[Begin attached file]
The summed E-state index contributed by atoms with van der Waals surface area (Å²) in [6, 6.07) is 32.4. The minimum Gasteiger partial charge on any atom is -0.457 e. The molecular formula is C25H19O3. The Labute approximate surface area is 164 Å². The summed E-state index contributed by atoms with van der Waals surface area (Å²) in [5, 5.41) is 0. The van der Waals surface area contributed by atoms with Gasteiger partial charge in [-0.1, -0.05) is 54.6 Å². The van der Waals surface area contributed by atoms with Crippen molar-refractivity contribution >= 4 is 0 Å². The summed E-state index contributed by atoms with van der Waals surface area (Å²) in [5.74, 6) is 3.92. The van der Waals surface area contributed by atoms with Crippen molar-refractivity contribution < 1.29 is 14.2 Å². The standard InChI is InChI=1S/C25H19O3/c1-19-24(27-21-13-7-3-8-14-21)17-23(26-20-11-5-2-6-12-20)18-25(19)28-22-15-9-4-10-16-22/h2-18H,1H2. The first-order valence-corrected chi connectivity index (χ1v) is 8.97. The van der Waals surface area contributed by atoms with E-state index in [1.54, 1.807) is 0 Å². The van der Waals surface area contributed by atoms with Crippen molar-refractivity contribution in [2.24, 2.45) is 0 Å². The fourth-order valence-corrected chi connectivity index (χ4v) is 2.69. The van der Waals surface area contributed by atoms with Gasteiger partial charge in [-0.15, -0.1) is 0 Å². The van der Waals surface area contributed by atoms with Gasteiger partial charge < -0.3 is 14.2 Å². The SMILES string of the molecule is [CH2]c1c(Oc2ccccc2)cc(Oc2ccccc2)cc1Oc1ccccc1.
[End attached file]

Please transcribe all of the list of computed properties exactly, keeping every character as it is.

The summed E-state index contributed by atoms with van der Waals surface area (Å²) in [6, 6.07) is 32.4. The minimum Gasteiger partial charge on any atom is -0.457 e. The molecular formula is C25H19O3. The Labute approximate surface area is 164 Å². The summed E-state index contributed by atoms with van der Waals surface area (Å²) in [5, 5.41) is 0. The van der Waals surface area contributed by atoms with Gasteiger partial charge in [-0.1, -0.05) is 54.6 Å². The van der Waals surface area contributed by atoms with Crippen molar-refractivity contribution >= 4 is 0 Å². The summed E-state index contributed by atoms with van der Waals surface area (Å²) in [5.74, 6) is 3.92. The van der Waals surface area contributed by atoms with Crippen molar-refractivity contribution < 1.29 is 14.2 Å². The standard InChI is InChI=1S/C25H19O3/c1-19-24(27-21-13-7-3-8-14-21)17-23(26-20-11-5-2-6-12-20)18-25(19)28-22-15-9-4-10-16-22/h2-18H,1H2. The first-order valence-corrected chi connectivity index (χ1v) is 8.97. The van der Waals surface area contributed by atoms with E-state index in [1.54, 1.807) is 0 Å². The van der Waals surface area contributed by atoms with Crippen molar-refractivity contribution in [2.24, 2.45) is 0 Å². The fourth-order valence-corrected chi connectivity index (χ4v) is 2.69. The van der Waals surface area contributed by atoms with Gasteiger partial charge in [-0.15, -0.1) is 0 Å². The van der Waals surface area contributed by atoms with Gasteiger partial charge < -0.3 is 14.2 Å². The SMILES string of the molecule is [CH2]c1c(Oc2ccccc2)cc(Oc2ccccc2)cc1Oc1ccccc1.